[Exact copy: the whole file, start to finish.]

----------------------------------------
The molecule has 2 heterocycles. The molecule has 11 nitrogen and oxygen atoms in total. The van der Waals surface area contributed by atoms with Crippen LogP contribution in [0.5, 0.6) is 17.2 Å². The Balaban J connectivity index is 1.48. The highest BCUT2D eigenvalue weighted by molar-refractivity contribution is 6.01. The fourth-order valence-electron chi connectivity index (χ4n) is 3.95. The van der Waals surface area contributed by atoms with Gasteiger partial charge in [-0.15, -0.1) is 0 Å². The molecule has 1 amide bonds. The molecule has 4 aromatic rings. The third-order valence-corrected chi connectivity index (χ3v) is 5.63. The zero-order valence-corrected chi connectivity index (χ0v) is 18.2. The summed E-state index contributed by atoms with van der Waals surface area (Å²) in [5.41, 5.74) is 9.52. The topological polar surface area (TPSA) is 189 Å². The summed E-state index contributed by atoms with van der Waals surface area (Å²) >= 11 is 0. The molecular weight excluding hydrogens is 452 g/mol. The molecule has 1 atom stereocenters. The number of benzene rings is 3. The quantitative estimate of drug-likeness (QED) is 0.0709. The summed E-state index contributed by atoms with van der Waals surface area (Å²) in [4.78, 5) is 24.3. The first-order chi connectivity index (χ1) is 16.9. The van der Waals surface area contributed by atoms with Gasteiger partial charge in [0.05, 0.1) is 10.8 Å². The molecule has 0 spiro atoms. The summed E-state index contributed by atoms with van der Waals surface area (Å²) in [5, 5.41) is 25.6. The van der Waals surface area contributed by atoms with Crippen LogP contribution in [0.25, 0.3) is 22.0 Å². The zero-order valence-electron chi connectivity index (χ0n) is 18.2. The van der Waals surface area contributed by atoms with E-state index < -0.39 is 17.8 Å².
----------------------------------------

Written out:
The molecule has 2 heterocycles. The molecule has 11 nitrogen and oxygen atoms in total. The van der Waals surface area contributed by atoms with Crippen LogP contribution in [0.5, 0.6) is 17.2 Å². The Balaban J connectivity index is 1.48. The highest BCUT2D eigenvalue weighted by molar-refractivity contribution is 6.01. The fourth-order valence-electron chi connectivity index (χ4n) is 3.95. The van der Waals surface area contributed by atoms with Gasteiger partial charge in [-0.15, -0.1) is 0 Å². The molecule has 1 amide bonds. The molecule has 4 aromatic rings. The third-order valence-corrected chi connectivity index (χ3v) is 5.63. The zero-order valence-corrected chi connectivity index (χ0v) is 18.2. The summed E-state index contributed by atoms with van der Waals surface area (Å²) in [5.41, 5.74) is 9.52. The topological polar surface area (TPSA) is 189 Å². The summed E-state index contributed by atoms with van der Waals surface area (Å²) >= 11 is 0. The molecular weight excluding hydrogens is 452 g/mol. The molecule has 1 atom stereocenters. The number of benzene rings is 3. The quantitative estimate of drug-likeness (QED) is 0.0709. The summed E-state index contributed by atoms with van der Waals surface area (Å²) in [4.78, 5) is 24.3. The first-order chi connectivity index (χ1) is 16.9. The van der Waals surface area contributed by atoms with Gasteiger partial charge in [0.05, 0.1) is 10.8 Å². The molecule has 0 spiro atoms. The summed E-state index contributed by atoms with van der Waals surface area (Å²) in [5, 5.41) is 25.6. The van der Waals surface area contributed by atoms with Crippen LogP contribution in [0.25, 0.3) is 22.0 Å². The zero-order valence-electron chi connectivity index (χ0n) is 18.2. The van der Waals surface area contributed by atoms with E-state index < -0.39 is 17.8 Å².